3.) Support dance journalism: One of our biggest laments in the dance community is that the media does not cover enough dance. It’s hard to promote your event to the general public if it is not being covered by the local media. However, how many of us take the time to read and engage with the dance media that is published? Make it a point to read and comment on as many dance and arts articles in local and national publications as possible. This is another area in which we have to set the example – we can’t expect the general public (and therefore the editors of the papers catering to them) to care if we do not! By reading, commenting, and sharing, we let the publication’s staff know that we care about dance journalism!
4.) Write, call, or visit your elected officials: If this one scares you, I get it. I hate, hate, hate confrontation. I also hate talking to almost anyone on the phone. BUT, this is important. We need to make our voices heard in support of the arts. Tweet, email, leave a voicemail, call, send a letter, sign a petition, schedule an appointment – but get in touch with the people who make the decision. Make your voice heard!
5.) Continue to educate yourself, and stand up for arts education for all: A little education can be a dangerously powerful thing! Commit yourself to furthering your education, formally and informally. Not only will continuing education help inspire and inform your work, but you will be better able to speak up on behalf of the arts. Your DSO should be able to offer professional development opportunities (and maybe even scholarships!). But don’t feel compelled to stick to your comfort zone: studying a different art form, or philosophy, literature, public policy, or whatever you choose to get into can greatly influence your personal creative practice and help you speak up for the arts in new ways.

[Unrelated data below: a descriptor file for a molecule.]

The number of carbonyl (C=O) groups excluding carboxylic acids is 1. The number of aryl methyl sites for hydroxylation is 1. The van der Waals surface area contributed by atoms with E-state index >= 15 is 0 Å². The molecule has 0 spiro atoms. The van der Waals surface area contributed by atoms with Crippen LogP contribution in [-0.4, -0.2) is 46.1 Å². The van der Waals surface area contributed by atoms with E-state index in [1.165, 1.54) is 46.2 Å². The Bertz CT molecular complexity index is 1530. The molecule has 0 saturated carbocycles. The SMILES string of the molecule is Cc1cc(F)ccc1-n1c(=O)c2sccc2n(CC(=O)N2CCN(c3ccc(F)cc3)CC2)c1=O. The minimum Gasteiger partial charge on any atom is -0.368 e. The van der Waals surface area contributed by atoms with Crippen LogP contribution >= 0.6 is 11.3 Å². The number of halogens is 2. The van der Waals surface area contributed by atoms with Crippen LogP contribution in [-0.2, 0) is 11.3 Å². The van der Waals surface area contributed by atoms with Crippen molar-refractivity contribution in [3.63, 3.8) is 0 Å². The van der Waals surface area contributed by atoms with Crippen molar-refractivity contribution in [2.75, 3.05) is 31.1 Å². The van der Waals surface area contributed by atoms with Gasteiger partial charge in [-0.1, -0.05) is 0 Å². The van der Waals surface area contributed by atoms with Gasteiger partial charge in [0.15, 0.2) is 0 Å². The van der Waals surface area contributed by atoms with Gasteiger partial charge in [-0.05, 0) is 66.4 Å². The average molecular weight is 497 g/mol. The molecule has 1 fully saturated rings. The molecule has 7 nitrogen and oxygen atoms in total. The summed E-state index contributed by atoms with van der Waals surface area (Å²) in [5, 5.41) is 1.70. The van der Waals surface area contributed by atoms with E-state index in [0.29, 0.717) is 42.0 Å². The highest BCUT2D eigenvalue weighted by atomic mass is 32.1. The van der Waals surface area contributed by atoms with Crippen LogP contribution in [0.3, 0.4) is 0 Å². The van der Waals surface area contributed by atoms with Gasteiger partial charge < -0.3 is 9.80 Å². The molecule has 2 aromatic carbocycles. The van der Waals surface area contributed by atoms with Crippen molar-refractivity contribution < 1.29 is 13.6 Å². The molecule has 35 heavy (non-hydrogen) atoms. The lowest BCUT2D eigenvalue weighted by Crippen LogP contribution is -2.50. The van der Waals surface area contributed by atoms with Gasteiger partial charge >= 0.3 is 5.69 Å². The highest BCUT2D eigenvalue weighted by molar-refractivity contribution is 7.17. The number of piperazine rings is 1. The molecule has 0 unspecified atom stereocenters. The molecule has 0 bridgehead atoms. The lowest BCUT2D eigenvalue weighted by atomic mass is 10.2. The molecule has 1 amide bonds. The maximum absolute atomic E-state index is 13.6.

6.) Speak your truth with compassion: One of the biggest “selling points” of the arts is their capacity to foster empathy and compassion in their practitioners. In all things, we must practice these virtues. As Martin Luther King Jr., said “Darkness cannot drive out darkness; only light can do that. Hate cannot drive out hate; only love can do that.” As we fight for this cause we believe so deeply in, let us make respect, tolerance, and peace be our calling cards in all our conversation as artists.
7.) Make friends: Let’s not lie; it can be competitive being an artist. There are limited opportunities, limited funds, limited audience members. We all want a piece of the pie, and if we are being totally honest we all want our egos validated. But again, there is strength in numbers. Make it a point to meet your fellow practitioners, and support them wholeheartedly. Take classes together, see shows, go to fundraisers, join Facebook groups. Make opportunities for one another, and take opportunities when offered to you. Get to know and love your local dance community.
8.) Make your art, unapologetically, fearlessly, and with great love: Enough said. There is room for all of us here. Take a class, do a painting, join the church choir, make a dance in your living room. Whatever it takes. Let’s get to work.